Wednesday, July 31, 2019


I don't want to belabor the points I made in my previous post, but I was frustrated during last night's debate when few of the candidates challenged the right-wing framing of the questions. Elizabeth Warren did so fleetingly a couple of times, as did Bernie Sanders, although he ultimately directed his ire at CNN's health-industry sponsors:

I think this was a missed opportunity for a breakout moment. I'm sure there'll be a similar opportunity in tonight's debate, when the same moderators, particularly Jake Tapper and Dana Bash, will use the same conservative frames to shape their questions.

When that happens, someone should do what Newt Gingrich did in a January 2012 Republican debate.
Gingrich was pressed by moderator John King to comment about recent interviews given by Gingrich's second ex-wife, Marianne Gingrich, in which she said that Gingrich had requested an open relationship.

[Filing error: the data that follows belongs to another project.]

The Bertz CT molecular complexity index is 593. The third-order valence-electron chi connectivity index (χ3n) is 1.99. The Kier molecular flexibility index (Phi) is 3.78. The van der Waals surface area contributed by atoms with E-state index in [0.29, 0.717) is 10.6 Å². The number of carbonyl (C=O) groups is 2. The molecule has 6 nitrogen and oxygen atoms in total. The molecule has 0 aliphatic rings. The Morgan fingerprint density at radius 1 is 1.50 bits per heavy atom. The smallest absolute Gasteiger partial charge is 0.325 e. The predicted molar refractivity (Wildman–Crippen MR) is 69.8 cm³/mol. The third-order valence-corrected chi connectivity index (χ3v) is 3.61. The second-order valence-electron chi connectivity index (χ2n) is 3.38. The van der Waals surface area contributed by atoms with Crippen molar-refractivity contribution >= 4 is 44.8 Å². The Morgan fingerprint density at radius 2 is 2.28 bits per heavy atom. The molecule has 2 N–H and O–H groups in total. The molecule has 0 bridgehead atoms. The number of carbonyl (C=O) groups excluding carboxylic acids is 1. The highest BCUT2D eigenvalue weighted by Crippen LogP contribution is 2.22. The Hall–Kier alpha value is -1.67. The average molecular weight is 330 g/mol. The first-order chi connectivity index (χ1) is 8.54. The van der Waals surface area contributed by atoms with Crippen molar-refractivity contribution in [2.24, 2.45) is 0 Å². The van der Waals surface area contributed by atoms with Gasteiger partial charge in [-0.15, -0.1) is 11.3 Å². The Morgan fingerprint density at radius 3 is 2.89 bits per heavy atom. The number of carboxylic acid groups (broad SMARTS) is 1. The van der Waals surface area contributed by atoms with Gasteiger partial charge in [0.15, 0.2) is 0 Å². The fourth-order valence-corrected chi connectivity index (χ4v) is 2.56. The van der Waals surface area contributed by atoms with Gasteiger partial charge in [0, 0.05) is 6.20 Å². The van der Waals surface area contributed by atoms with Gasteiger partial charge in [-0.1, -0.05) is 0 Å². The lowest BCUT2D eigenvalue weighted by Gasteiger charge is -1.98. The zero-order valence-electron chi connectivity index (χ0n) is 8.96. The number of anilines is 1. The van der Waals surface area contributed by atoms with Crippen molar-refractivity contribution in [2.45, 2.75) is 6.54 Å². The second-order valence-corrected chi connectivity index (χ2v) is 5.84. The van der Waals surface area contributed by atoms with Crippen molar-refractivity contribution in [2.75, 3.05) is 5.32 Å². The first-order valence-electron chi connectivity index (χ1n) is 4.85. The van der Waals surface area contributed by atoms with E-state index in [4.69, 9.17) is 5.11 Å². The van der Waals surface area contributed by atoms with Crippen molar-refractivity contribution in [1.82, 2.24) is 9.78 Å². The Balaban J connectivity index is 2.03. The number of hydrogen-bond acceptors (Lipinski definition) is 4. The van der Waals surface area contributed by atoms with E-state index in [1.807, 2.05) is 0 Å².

"I think the destructive, vicious, negative nature of much of the news media makes it harder to govern this country, harder to attract decent people to run for public office. And I am appalled that you would begin a presidential debate on a topic like that," Gingrich said, prompting a standing ovation from the crowd.

"I am frankly astounded that CNN would take trash like that and use it to open a presidential debate," Gingrich added.

The former House Speaker went on to denounce the story as "false" and accuse the media of raising the issue to protect President Obama.

"I am tired of the elite media protecting Barack Obama by attacking Republicans," Gingrich said.

Gingrich was denying a tawdry (and, I assume, accurate) story about his marital history, and he attacked King in front of an audience of Republicans, who are conditioned to hate the non-Fox media. Democrats are dealing with a purely ideological bias against progressive ideas, and their base generally trusts the MSM.

Nevertheless, the contempt in last night's questioning was so obvious that a full-throated counterattack would have won a big round of applause.

Two days after that debate, Newt Gingrich beat Mitt Romney in the South Carolina primary by 12 points. Immediately afterward, there was serious talk about the possibility that he might wrest the nomination from Mitt Romney.

Somebody, please: If Tapper gives you an opening, go for it. You'll be glad you did.

No comments: